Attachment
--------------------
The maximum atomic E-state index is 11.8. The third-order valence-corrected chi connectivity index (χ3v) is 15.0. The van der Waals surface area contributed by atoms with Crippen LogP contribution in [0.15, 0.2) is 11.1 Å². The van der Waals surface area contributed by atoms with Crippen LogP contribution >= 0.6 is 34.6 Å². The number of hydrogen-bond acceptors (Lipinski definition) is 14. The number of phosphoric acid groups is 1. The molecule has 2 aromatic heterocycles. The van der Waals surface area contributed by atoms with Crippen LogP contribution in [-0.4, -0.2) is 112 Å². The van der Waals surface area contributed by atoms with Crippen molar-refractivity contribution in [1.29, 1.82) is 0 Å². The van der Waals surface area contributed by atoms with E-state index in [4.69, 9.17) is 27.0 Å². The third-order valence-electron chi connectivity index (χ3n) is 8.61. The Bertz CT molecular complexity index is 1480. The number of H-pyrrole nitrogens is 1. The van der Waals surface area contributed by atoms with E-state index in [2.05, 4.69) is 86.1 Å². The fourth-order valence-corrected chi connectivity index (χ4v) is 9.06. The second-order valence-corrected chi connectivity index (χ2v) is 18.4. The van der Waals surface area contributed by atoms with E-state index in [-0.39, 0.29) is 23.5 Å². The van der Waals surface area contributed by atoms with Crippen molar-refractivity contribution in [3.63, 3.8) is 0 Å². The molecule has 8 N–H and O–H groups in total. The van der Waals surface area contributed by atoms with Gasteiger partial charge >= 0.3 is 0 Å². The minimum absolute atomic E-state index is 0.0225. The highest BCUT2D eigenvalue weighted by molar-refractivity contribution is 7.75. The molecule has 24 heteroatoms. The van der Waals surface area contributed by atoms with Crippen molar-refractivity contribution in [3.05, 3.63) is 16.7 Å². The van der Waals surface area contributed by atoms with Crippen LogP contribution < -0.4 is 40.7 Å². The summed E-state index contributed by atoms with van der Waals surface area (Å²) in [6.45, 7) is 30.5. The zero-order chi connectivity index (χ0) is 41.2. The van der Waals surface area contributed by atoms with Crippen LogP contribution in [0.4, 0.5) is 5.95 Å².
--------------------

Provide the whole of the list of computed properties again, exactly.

The maximum atomic E-state index is 11.8. The third-order valence-corrected chi connectivity index (χ3v) is 15.0. The van der Waals surface area contributed by atoms with Crippen LogP contribution in [0.15, 0.2) is 11.1 Å². The van der Waals surface area contributed by atoms with Crippen LogP contribution >= 0.6 is 34.6 Å². The number of hydrogen-bond acceptors (Lipinski definition) is 14. The number of phosphoric acid groups is 1. The molecule has 2 aromatic heterocycles. The van der Waals surface area contributed by atoms with Crippen LogP contribution in [-0.4, -0.2) is 112 Å². The van der Waals surface area contributed by atoms with Crippen molar-refractivity contribution in [1.29, 1.82) is 0 Å². The van der Waals surface area contributed by atoms with E-state index in [4.69, 9.17) is 27.0 Å². The third-order valence-electron chi connectivity index (χ3n) is 8.61. The Bertz CT molecular complexity index is 1480. The number of H-pyrrole nitrogens is 1. The van der Waals surface area contributed by atoms with E-state index in [2.05, 4.69) is 86.1 Å². The fourth-order valence-corrected chi connectivity index (χ4v) is 9.06. The second-order valence-corrected chi connectivity index (χ2v) is 18.4. The van der Waals surface area contributed by atoms with E-state index in [-0.39, 0.29) is 23.5 Å². The van der Waals surface area contributed by atoms with Crippen molar-refractivity contribution in [3.63, 3.8) is 0 Å². The molecule has 8 N–H and O–H groups in total. The van der Waals surface area contributed by atoms with Gasteiger partial charge >= 0.3 is 0 Å². The minimum absolute atomic E-state index is 0.0225. The highest BCUT2D eigenvalue weighted by molar-refractivity contribution is 7.75. The molecule has 24 heteroatoms. The van der Waals surface area contributed by atoms with Crippen molar-refractivity contribution in [3.05, 3.63) is 16.7 Å². The van der Waals surface area contributed by atoms with Crippen LogP contribution < -0.4 is 40.7 Å². The summed E-state index contributed by atoms with van der Waals surface area (Å²) in [6.45, 7) is 30.5. The zero-order chi connectivity index (χ0) is 41.2. The van der Waals surface area contributed by atoms with Crippen LogP contribution in [0.4, 0.5) is 5.95 Å².